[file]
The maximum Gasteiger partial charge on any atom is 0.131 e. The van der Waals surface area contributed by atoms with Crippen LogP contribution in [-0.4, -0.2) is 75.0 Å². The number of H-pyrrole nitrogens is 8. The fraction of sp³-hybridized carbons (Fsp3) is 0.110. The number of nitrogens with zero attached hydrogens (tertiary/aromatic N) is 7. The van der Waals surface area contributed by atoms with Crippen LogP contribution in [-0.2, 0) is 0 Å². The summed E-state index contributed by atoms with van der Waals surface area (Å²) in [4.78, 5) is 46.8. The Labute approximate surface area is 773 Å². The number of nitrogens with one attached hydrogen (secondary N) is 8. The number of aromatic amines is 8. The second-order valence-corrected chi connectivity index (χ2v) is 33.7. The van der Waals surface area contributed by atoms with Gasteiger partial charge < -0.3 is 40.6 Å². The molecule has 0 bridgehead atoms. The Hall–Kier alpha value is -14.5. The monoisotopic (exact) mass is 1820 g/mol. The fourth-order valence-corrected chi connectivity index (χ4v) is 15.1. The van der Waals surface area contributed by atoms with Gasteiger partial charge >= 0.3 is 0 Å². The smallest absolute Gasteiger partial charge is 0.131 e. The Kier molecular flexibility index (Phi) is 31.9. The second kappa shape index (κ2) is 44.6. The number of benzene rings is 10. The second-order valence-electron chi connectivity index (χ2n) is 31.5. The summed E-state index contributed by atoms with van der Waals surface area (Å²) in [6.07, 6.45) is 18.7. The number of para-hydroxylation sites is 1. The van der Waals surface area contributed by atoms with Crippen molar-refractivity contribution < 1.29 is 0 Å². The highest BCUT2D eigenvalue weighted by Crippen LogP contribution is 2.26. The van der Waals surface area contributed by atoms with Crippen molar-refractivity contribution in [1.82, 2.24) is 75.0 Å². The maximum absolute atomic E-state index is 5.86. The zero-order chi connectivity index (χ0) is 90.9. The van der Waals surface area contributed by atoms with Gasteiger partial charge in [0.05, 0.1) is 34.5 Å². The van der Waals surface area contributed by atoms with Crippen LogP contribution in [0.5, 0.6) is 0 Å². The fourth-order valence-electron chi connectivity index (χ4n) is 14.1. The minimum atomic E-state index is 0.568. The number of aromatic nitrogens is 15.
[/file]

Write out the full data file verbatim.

The maximum Gasteiger partial charge on any atom is 0.131 e. The van der Waals surface area contributed by atoms with Crippen LogP contribution in [-0.4, -0.2) is 75.0 Å². The number of H-pyrrole nitrogens is 8. The fraction of sp³-hybridized carbons (Fsp3) is 0.110. The number of nitrogens with zero attached hydrogens (tertiary/aromatic N) is 7. The van der Waals surface area contributed by atoms with Crippen LogP contribution in [-0.2, 0) is 0 Å². The summed E-state index contributed by atoms with van der Waals surface area (Å²) in [4.78, 5) is 46.8. The Labute approximate surface area is 773 Å². The number of nitrogens with one attached hydrogen (secondary N) is 8. The number of aromatic amines is 8. The second-order valence-corrected chi connectivity index (χ2v) is 33.7. The van der Waals surface area contributed by atoms with Gasteiger partial charge < -0.3 is 40.6 Å². The molecule has 0 bridgehead atoms. The Hall–Kier alpha value is -14.5. The monoisotopic (exact) mass is 1820 g/mol. The fourth-order valence-corrected chi connectivity index (χ4v) is 15.1. The van der Waals surface area contributed by atoms with Gasteiger partial charge >= 0.3 is 0 Å². The smallest absolute Gasteiger partial charge is 0.131 e. The Kier molecular flexibility index (Phi) is 31.9. The second kappa shape index (κ2) is 44.6. The number of benzene rings is 10. The second-order valence-electron chi connectivity index (χ2n) is 31.5. The summed E-state index contributed by atoms with van der Waals surface area (Å²) in [6.07, 6.45) is 18.7. The number of para-hydroxylation sites is 1. The van der Waals surface area contributed by atoms with Crippen molar-refractivity contribution < 1.29 is 0 Å². The highest BCUT2D eigenvalue weighted by Crippen LogP contribution is 2.26. The van der Waals surface area contributed by atoms with Crippen molar-refractivity contribution in [1.82, 2.24) is 75.0 Å². The maximum absolute atomic E-state index is 5.86. The zero-order chi connectivity index (χ0) is 90.9. The van der Waals surface area contributed by atoms with Gasteiger partial charge in [0.05, 0.1) is 34.5 Å². The van der Waals surface area contributed by atoms with Crippen LogP contribution in [0.5, 0.6) is 0 Å². The fourth-order valence-electron chi connectivity index (χ4n) is 14.1. The minimum atomic E-state index is 0.568. The number of aromatic nitrogens is 15.